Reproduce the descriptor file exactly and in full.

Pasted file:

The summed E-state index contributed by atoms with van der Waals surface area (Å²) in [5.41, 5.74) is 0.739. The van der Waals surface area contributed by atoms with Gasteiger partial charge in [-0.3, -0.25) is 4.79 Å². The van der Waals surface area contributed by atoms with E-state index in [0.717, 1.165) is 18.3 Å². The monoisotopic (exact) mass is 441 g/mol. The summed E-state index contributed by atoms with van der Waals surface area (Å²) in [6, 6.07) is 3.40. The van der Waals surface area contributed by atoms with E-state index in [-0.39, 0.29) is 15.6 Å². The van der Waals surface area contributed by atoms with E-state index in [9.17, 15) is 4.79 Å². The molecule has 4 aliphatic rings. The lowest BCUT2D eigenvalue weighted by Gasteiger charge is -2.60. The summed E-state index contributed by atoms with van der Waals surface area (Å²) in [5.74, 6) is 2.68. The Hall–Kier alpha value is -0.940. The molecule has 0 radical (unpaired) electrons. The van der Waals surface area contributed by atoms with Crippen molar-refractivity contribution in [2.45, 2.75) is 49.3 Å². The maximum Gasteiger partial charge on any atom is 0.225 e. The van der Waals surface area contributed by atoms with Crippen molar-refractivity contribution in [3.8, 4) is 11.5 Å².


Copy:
The summed E-state index contributed by atoms with van der Waals surface area (Å²) in [5.41, 5.74) is 0.739. The van der Waals surface area contributed by atoms with Gasteiger partial charge in [-0.3, -0.25) is 4.79 Å². The van der Waals surface area contributed by atoms with E-state index in [0.717, 1.165) is 18.3 Å². The monoisotopic (exact) mass is 441 g/mol. The summed E-state index contributed by atoms with van der Waals surface area (Å²) in [6, 6.07) is 3.40. The van der Waals surface area contributed by atoms with E-state index in [-0.39, 0.29) is 15.6 Å². The van der Waals surface area contributed by atoms with E-state index in [9.17, 15) is 4.79 Å². The molecule has 4 aliphatic rings. The lowest BCUT2D eigenvalue weighted by Gasteiger charge is -2.60. The summed E-state index contributed by atoms with van der Waals surface area (Å²) in [5.74, 6) is 2.68. The Hall–Kier alpha value is -0.940. The molecule has 0 radical (unpaired) electrons. The van der Waals surface area contributed by atoms with Crippen molar-refractivity contribution in [2.45, 2.75) is 49.3 Å². The maximum Gasteiger partial charge on any atom is 0.225 e. The van der Waals surface area contributed by atoms with Crippen molar-refractivity contribution in [3.8, 4) is 11.5 Å².